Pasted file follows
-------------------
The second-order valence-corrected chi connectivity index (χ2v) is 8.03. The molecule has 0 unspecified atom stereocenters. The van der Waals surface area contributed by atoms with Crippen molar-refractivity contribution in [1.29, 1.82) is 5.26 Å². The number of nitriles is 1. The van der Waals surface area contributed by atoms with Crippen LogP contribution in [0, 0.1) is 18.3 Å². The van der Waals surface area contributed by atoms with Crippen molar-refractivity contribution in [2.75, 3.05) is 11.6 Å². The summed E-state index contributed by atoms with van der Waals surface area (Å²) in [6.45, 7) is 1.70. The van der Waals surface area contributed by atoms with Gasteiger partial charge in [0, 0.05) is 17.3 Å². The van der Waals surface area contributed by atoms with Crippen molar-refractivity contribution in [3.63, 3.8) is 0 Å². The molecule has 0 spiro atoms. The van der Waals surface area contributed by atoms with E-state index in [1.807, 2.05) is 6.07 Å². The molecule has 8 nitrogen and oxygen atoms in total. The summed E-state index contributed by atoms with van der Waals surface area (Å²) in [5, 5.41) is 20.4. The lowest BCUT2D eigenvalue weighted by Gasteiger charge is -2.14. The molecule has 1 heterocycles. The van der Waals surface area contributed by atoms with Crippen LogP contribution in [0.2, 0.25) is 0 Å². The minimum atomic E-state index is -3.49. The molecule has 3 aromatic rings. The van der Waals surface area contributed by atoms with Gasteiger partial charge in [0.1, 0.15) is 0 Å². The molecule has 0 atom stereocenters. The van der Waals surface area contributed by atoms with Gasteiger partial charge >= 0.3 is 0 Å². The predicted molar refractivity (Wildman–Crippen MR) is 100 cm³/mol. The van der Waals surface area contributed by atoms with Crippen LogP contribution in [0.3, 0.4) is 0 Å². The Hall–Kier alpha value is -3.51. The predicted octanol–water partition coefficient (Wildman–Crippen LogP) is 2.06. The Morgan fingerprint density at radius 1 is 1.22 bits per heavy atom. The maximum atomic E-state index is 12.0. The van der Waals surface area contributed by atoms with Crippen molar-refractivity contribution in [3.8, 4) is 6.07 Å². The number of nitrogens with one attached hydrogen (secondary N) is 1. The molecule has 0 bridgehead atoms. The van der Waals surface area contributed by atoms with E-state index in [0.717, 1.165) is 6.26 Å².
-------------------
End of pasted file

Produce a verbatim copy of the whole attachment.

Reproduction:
The second-order valence-corrected chi connectivity index (χ2v) is 8.03. The molecule has 0 unspecified atom stereocenters. The van der Waals surface area contributed by atoms with Crippen molar-refractivity contribution in [1.29, 1.82) is 5.26 Å². The number of nitriles is 1. The van der Waals surface area contributed by atoms with Crippen LogP contribution in [0, 0.1) is 18.3 Å². The van der Waals surface area contributed by atoms with Crippen molar-refractivity contribution in [2.75, 3.05) is 11.6 Å². The summed E-state index contributed by atoms with van der Waals surface area (Å²) in [6.45, 7) is 1.70. The van der Waals surface area contributed by atoms with Gasteiger partial charge in [0, 0.05) is 17.3 Å². The van der Waals surface area contributed by atoms with Crippen molar-refractivity contribution in [3.63, 3.8) is 0 Å². The molecule has 0 spiro atoms. The van der Waals surface area contributed by atoms with E-state index in [1.807, 2.05) is 6.07 Å². The molecule has 8 nitrogen and oxygen atoms in total. The summed E-state index contributed by atoms with van der Waals surface area (Å²) in [5, 5.41) is 20.4. The lowest BCUT2D eigenvalue weighted by Gasteiger charge is -2.14. The molecule has 1 heterocycles. The van der Waals surface area contributed by atoms with Crippen LogP contribution in [0.2, 0.25) is 0 Å². The minimum atomic E-state index is -3.49. The molecule has 3 aromatic rings. The van der Waals surface area contributed by atoms with Gasteiger partial charge in [0.1, 0.15) is 0 Å². The molecule has 0 atom stereocenters. The van der Waals surface area contributed by atoms with Gasteiger partial charge >= 0.3 is 0 Å². The predicted molar refractivity (Wildman–Crippen MR) is 100 cm³/mol. The van der Waals surface area contributed by atoms with Crippen LogP contribution in [0.3, 0.4) is 0 Å². The Hall–Kier alpha value is -3.51. The predicted octanol–water partition coefficient (Wildman–Crippen LogP) is 2.06. The Morgan fingerprint density at radius 1 is 1.22 bits per heavy atom. The maximum atomic E-state index is 12.0. The van der Waals surface area contributed by atoms with Crippen molar-refractivity contribution in [3.8, 4) is 6.07 Å². The number of nitrogens with one attached hydrogen (secondary N) is 1. The molecule has 0 bridgehead atoms. The van der Waals surface area contributed by atoms with E-state index in [0.717, 1.165) is 6.26 Å².